Android Jelly Bean 4.2 New Features Review

Jelly Bean is an incremental update to Google’s Android 4.0 Ice Cream Sandwich mobile OS, but it helps Android close the gap on iOS and has been very well received by those lucky enough to be able to access it. Indeed, while version 4.2 Jelly Bean is now upon us, as seen on the Nexus 4 smartphone and Nexus 7 and 10 tablets, most devices are yet to be upgraded to 4.1 from 4.0, let alone to 4.2. Here, we’ll look in-depth at the changes in Jelly Bean 4.1, and then explain some of the new features added to 4.2.

One of the fi rst things you notice when you use Jelly Bean for the fi rst time is the speed boost. Google calls it ‘Project Butter’, and we can vouch for the fact it is lag-free and super-smooth. It’s extended vsync timing to all drawing and animation, tripled the graphics buffering and even applied some wizardry that anticipates where on the display your fi nger will move next. Following a period of inactivity, a CPU input boost is applied at the next touch event to eliminate latency.

Since Jelly Bean is an incremental update to 4.0 Ice Cream Sandwich, the interface hasn’t seen a major overhaul. The main addition is smooth animations, seen when you open an app, for example. Rather than the app suddenly popping up when you tap its icon, the animation gradually appears from wherever that icon is placed onscreen. Another improvement is that widgets and app shortcuts will automatically rearrange themselves around a new object, and if there’s only a certain space available the widget will resize itself to fit.

The Notifications bar has been enhanced and can now show more detail, such as including a text message or photo. Some notifications can be expanded or collapsed with a two-finger gesture. As well as showing more information, users can respond to the notification via multiple action buttons without opening the associated app. You could respond to a missed call by returning the call directly from the alert, for example.

Google Now 
One of the best new features in Jelly Bean is called Google Now, the latest development in Google search. Its aim is to stay one step ahead of you, offering the answers to your questions before you ask them. For Google Now to work at its best it needs to get to know you. When logged into your Google account, it will use your search history to learn what sort of things you look for. If you’re happy to divulge your search habits, location and similar information, Google Now will quickly become a useful tool. Dictation and keyboard input Until Jelly Bean, Android’s voice-input feature has required a data connection to function. Now, you can dictate an email or text message, for instance, regardless of whether you have a mobile or Wi-Fi connection. Words appear onscreen almost immediately after they’ve left your mouth.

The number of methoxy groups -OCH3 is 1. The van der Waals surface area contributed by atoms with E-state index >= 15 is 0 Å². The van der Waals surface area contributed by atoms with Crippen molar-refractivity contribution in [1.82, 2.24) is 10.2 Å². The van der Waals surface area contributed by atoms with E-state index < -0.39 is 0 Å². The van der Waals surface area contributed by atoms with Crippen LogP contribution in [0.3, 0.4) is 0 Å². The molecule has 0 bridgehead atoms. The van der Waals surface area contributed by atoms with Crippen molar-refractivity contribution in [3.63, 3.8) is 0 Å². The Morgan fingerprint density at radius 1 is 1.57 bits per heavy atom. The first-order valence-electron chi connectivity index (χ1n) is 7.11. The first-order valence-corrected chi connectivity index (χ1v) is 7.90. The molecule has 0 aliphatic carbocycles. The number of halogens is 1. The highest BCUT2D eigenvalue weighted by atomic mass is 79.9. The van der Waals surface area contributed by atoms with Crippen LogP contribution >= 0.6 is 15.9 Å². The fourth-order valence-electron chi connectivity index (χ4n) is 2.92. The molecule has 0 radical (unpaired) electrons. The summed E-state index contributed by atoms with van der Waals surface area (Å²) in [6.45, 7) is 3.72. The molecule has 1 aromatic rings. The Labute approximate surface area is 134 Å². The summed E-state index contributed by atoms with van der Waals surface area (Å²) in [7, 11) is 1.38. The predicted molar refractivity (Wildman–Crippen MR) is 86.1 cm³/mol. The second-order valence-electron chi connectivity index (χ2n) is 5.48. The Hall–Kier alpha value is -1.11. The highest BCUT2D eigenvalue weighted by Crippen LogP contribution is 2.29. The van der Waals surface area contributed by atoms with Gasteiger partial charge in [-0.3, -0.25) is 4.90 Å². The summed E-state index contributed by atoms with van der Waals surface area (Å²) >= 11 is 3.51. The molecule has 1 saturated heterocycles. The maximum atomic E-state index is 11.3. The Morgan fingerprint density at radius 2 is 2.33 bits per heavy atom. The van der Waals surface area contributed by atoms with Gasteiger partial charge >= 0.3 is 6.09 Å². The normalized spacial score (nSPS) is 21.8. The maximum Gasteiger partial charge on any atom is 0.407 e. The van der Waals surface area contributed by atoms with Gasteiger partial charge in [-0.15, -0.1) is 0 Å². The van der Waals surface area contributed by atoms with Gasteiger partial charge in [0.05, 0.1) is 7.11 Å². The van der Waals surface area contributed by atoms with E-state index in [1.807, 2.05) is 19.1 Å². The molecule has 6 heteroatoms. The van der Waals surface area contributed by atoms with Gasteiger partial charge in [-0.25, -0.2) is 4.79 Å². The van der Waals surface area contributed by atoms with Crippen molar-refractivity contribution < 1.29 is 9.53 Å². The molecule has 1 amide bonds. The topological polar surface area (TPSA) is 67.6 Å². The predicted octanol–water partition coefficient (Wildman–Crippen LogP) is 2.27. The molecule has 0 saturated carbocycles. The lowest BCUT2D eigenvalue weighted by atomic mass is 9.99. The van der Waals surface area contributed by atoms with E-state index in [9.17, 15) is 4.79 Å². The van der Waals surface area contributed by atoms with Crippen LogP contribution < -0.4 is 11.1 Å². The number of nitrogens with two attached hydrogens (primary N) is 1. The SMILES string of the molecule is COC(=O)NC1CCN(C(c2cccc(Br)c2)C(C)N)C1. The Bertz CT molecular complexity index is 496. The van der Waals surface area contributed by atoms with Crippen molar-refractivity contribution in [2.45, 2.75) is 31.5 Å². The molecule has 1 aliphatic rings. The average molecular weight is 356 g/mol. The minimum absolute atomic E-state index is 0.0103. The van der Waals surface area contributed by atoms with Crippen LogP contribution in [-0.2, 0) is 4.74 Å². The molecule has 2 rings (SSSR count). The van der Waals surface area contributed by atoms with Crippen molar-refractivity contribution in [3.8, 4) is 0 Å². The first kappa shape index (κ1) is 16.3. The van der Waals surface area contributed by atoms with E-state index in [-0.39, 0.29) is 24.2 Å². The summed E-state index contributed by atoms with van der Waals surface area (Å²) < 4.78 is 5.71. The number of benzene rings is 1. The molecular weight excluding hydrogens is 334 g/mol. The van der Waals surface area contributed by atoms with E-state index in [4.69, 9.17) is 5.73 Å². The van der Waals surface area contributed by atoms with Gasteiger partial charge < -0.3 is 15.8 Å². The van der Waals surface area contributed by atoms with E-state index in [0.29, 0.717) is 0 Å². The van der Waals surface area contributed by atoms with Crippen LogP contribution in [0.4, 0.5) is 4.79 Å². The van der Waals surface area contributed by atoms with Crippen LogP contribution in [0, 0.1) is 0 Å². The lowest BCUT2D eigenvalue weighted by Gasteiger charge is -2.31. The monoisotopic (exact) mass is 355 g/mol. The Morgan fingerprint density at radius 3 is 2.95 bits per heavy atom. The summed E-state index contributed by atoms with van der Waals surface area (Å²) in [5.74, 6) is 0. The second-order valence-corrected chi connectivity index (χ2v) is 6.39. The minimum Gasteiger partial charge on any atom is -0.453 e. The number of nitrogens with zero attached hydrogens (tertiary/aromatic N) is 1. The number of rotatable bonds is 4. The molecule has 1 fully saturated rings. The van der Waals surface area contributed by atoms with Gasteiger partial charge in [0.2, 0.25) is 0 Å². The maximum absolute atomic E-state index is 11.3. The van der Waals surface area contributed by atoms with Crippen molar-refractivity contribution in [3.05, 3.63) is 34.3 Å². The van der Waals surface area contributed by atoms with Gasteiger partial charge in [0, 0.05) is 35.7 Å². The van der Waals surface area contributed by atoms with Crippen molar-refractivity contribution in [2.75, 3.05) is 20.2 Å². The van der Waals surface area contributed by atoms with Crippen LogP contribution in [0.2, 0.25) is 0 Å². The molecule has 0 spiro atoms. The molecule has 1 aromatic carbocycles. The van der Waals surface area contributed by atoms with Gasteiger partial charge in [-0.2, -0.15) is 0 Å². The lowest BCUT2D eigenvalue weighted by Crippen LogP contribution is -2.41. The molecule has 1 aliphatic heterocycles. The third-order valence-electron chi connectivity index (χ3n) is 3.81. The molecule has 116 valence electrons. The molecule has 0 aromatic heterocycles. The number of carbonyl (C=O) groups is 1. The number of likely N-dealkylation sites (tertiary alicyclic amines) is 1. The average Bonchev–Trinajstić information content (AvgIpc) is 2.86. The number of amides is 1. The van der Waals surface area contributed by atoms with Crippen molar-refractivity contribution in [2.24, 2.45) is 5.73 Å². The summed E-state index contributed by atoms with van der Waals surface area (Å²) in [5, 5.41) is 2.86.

Voice search 
As before, you can use the microphone icon to perform a voice search. Like Apple’s Siri, you can have the answers read aloud to you. Android also gets one over on Siri in the UK, since you can search for local businesses and attractions.

Chrome Google 
Chrome is the default web browser. It offers an excellent tabbed browsing experience and things such as your bookmarks, most visited sites and even open tabs can be easily synchronised with the desktop version of Chrome. There are other nifty settings, too, such as the ability to configure text scaling.

The biggest issue with Jelly Bean is its lack of Flash support. This puts it in a similar position to the iPad, on which Flash-based web and video content is inaccessible. If you’re happy to do a bit of hacking there are ways around this.

New in Jelly Bean 4.2 

Android 4.2 Jelly Bean is preloaded on Google’s own-brand Nexus devices. It hasn’t announced when the free update will roll out to other devices – as always, if and when your specific device is upgraded will depend on whether its manufacturer decides doing so is worth its while. A new feature is the ability to configure multiple user accounts, each with its own Home screens, backgrounds, widgets, apps and games. It’s a snap to switch between users, without logging out. Gesture typing is another neat addition, which in effect turns Android’s keyboard into a Swype-style keyboard. You glide a finger over the characters you wish to use, and it intelligently works out what you’re trying to write, automatically inserting spaces. If you like taking panoramic photos, Photo Sphere is great. This camera feature allows you to take continuous pictures in any direction, then stitches them together in a sphere. Also new is wireless display technology, which lets you share what’s on your device on a larger screen, expandable notifications for more apps, lock-screen widgets, and quick settings in the Notifications bar. Note that not all these features will necessarily be available on all devices running Android 4.2, since the manufacturer will the OS how it sees fit.

Source.Tablet World UK.Edition.3.2013